Lets take the good old trainride as example. At a certain point in the journey the customer is faced with the task to buy a ticket. If you look at the journey map below, he can choose out of 5 different touchpoints to buy his ticket.

5 function overlapping touchpoints

This situation is great for frequent user of the services who know their way around. They have gathered enough experience to make confident choices about which touchpoint serves them best in a certain situation. By giving a wide range of FOTP you empower your customers to let them decide whats best for them.

Now imagine the same situation but with a customer who is very new to the service. Even if he is supplied with enough and adequate information at the right time (which is very unlikely) to make a choice on which touchpoint to use, the customer still lacks experience. By the lack of experience he lacks confidence. Doubt and uncertainty are more likely to be his overwhelming feeling rather than feeling empowered by the flora of choice. His mind probably lingers between questions like “did I make the right choice” and “what will happen if I made a mistake”?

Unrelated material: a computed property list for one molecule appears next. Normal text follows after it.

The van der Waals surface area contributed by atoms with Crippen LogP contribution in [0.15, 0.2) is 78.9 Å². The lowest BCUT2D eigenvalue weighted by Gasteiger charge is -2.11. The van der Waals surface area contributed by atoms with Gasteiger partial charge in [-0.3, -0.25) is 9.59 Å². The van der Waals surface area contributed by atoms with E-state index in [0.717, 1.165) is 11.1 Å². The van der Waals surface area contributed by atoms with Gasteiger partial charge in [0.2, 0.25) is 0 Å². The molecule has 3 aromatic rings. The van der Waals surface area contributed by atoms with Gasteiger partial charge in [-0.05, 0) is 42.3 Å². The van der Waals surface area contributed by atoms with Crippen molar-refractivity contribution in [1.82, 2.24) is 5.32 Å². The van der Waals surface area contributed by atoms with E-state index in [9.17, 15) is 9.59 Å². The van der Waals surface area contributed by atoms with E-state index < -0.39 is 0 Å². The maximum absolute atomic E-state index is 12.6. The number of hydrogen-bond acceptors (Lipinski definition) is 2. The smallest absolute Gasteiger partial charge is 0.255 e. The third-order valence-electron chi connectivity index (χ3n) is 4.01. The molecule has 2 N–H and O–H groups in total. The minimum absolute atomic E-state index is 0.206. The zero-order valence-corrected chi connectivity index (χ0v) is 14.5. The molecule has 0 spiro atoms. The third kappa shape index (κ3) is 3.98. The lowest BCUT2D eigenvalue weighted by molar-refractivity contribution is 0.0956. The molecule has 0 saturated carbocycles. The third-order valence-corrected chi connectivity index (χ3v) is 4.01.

Now lets consider that the user only has 2 possible touchpoints instead of 5 to buy his ticket.

2 function overlapping touchpoints

This situation is much more suited new users of the services. By reducing the number of FOTP you reduce uncertainty and increase the overall feeling of safety and guidance. The customer will still need to make a choice but it’s less likely he will get lost in the service. We should note that this does put more pressure on the remaining touchpoints as there is less margin for error and fallback if things go wrong.

Even with little to choose from, an experienced user probably won’t experience this as something bad or negative. He might feel that the service could be more flexible and adaptable to his personal scenario. Pleasing experienced users is the process of taking a good service an turning it into an excellent one.

Is there really something to choose from